On September 21, 2015, Gerardo drove his nearly-new Ford F-250 pickup to the border crossing at Eagle Pass, TX. Gerardo’s cousin runs a solar panel installation business across the border, and Gerardo was visiting to discuss the possibility of helping expand the business to the United States. While Gerardo has family in Mexico, he was born and raised in Chicago, lives on a farm in Kentucky, and had not been to Mexico in years.
Because Gerardo had not been to Mexico for so long, he decided to take pictures of his border crossing on his cellphone to post on social media. Two CBP agents objected and stopped Gerardo’s truck. The agents asked Gerardo to provide the password to his phone, but Gerardo declined as a matter of principle.
While CBP does not normally search traffic headed into Mexico, the agents made an exception for Gerardo because they did not like that he was taking photos.
Five Bullets Spark A Civil Forfeiture Case
When a group of CBP agents searched Gerardo’s truck, they found five low-caliber bullets in a magazine in the truck’s center console. One of the agents called out, “We got him!”
Gerardo explained that it was entirely lawful for him to have the bullets in the United States, as he has a concealed carry permit. While Gerardo did not bring his gun with him to Mexico, he forgot the bullets were in his truck.
In an attempt to assuage the agents’ concerns, Gerardo offered to turn around and leave the border facility. He also offered to let the agents keep the bullets, if they were concerned the bullets posed a threat to public safety. But the agents declined these offers. Instead, they detained Gerardo for hours. The whole time, the agents continued to demand that he provide the password to his phone.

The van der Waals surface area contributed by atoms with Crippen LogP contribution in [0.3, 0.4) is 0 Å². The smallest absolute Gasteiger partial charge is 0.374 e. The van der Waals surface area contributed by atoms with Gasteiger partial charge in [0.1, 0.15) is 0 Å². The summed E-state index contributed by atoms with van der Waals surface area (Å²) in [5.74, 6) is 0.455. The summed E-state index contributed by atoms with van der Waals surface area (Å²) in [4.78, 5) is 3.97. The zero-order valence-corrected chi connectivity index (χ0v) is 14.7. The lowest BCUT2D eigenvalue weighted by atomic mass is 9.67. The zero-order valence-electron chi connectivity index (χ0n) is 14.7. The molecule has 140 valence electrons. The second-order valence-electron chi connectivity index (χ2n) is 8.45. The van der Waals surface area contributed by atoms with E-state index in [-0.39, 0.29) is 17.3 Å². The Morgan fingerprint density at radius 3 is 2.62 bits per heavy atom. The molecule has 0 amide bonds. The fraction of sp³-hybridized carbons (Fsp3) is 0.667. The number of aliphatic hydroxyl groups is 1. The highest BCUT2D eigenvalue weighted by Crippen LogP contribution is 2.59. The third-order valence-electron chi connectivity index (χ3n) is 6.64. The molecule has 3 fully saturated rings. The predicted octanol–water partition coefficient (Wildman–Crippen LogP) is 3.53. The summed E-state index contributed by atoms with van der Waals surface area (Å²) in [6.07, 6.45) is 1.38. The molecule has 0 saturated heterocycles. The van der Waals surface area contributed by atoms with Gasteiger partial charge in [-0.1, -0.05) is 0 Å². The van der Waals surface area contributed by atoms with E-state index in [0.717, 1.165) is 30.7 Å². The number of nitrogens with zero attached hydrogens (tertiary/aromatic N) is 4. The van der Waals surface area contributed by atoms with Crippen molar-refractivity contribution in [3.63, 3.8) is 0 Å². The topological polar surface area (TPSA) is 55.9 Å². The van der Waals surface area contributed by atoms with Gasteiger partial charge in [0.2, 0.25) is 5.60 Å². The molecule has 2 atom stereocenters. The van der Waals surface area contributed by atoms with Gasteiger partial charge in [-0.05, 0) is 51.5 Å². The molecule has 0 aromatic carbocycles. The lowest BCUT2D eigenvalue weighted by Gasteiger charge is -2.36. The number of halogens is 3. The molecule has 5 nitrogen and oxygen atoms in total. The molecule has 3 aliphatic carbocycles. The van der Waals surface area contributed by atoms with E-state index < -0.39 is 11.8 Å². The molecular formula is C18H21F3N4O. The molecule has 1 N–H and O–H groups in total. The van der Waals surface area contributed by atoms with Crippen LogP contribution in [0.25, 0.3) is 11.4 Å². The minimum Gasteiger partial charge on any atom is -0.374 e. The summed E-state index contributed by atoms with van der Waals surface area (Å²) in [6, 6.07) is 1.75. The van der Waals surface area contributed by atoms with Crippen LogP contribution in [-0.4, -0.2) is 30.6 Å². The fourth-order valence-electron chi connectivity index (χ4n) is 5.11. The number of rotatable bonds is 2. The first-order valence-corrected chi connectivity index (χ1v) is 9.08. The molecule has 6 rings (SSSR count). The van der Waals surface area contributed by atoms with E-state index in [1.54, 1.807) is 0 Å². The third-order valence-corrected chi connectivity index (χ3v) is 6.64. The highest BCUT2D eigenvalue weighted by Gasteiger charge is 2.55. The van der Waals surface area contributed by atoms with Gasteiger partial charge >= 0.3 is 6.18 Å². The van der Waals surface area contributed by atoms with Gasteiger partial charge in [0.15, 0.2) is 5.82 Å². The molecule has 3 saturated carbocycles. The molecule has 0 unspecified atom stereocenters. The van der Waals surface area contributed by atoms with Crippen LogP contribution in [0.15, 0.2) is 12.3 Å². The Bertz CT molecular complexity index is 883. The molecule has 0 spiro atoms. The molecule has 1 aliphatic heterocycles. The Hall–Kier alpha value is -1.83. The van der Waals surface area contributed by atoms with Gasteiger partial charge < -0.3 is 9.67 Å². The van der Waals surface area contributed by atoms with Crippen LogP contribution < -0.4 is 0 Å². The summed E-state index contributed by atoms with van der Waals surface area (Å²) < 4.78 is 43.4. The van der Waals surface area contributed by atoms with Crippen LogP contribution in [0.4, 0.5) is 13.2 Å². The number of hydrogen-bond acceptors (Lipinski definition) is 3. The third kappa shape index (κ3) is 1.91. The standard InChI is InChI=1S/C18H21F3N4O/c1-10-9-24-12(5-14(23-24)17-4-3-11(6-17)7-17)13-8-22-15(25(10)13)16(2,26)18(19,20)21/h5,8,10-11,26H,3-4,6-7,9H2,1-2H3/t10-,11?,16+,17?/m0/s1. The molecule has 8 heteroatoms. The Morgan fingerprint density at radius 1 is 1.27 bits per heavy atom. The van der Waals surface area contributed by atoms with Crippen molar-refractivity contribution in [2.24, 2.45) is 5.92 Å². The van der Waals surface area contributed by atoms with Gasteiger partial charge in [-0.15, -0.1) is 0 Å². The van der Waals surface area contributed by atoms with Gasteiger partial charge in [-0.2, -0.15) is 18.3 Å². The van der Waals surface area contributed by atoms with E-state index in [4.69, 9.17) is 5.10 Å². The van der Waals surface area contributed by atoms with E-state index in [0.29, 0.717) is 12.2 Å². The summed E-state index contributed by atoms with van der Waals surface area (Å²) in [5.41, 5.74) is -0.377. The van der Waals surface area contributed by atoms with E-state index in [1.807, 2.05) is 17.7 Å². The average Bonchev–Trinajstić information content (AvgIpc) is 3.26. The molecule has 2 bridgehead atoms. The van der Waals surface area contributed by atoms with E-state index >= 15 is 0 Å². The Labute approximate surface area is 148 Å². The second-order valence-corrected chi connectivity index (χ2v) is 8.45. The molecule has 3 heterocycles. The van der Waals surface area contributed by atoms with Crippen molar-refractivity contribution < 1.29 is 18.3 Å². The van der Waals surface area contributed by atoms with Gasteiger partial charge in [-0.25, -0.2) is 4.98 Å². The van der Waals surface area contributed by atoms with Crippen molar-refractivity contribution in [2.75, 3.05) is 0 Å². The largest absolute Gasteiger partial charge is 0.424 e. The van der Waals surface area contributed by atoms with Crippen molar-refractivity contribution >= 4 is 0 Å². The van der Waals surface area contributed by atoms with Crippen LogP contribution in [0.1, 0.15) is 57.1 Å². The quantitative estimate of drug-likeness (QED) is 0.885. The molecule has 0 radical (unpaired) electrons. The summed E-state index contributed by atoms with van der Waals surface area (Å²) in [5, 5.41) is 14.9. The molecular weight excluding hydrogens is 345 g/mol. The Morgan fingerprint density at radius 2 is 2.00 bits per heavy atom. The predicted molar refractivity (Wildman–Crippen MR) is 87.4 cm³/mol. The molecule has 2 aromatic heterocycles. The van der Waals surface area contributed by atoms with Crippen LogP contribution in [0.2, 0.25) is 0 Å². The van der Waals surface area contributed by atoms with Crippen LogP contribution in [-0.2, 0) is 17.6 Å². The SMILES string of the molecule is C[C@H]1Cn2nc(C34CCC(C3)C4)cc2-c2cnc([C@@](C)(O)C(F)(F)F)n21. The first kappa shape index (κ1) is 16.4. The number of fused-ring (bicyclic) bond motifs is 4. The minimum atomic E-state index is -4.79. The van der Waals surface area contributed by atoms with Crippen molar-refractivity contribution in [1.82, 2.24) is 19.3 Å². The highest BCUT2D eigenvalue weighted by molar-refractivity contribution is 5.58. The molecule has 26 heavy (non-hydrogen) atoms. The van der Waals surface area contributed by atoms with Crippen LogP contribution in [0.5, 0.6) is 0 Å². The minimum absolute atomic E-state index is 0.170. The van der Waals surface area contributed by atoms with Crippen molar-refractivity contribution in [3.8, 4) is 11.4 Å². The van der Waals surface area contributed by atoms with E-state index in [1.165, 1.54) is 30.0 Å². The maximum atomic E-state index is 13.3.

Finally, the agents told Gerardo he was free to go. But they also told him they were keeping his truck. According to CBP, the truck is subject to civil forfeiture because it was used to transport “munitions of war.” In other words, CBP claims that five bullets made Gerardo an international arms smuggler. He was never charged with a crime.
Twenty Three Months Later, No Hearing And No Judge
Over twenty-three months have passed since CBP seized Gerardo’s truck, and the agency presumably still has the vehicle. Yet Gerardo has never seen the inside of a courtroom, and the agency has never had to justify the seizure to a judge. The agency has not even begun judicial proceedings to complete the forfeiture of Gerardo’s truck.
Gerardo has done everything the agency asked to get his day in court. Not long after the seizure, the government sent Gerardo “notice” forms directing him to submit a bond equal to ten percent of the value of the property in order to challenge the seizure in court. Gerardo did as he was told, sending a check for more than $3,800, and bank records show the government cashed the check on October 30, 2015.
Gerardo’s subsequent inquiries have been met with stonewalling and delay. Gerardo has repeatedly called the phone number provided on CBP’s notice forms to ask when he will get his day in court, and he has been told he just has to wait. Gerardo also submitted a Freedom of Information Act request in December 2016, seeking more information about his case, and CBP has not responded to that request.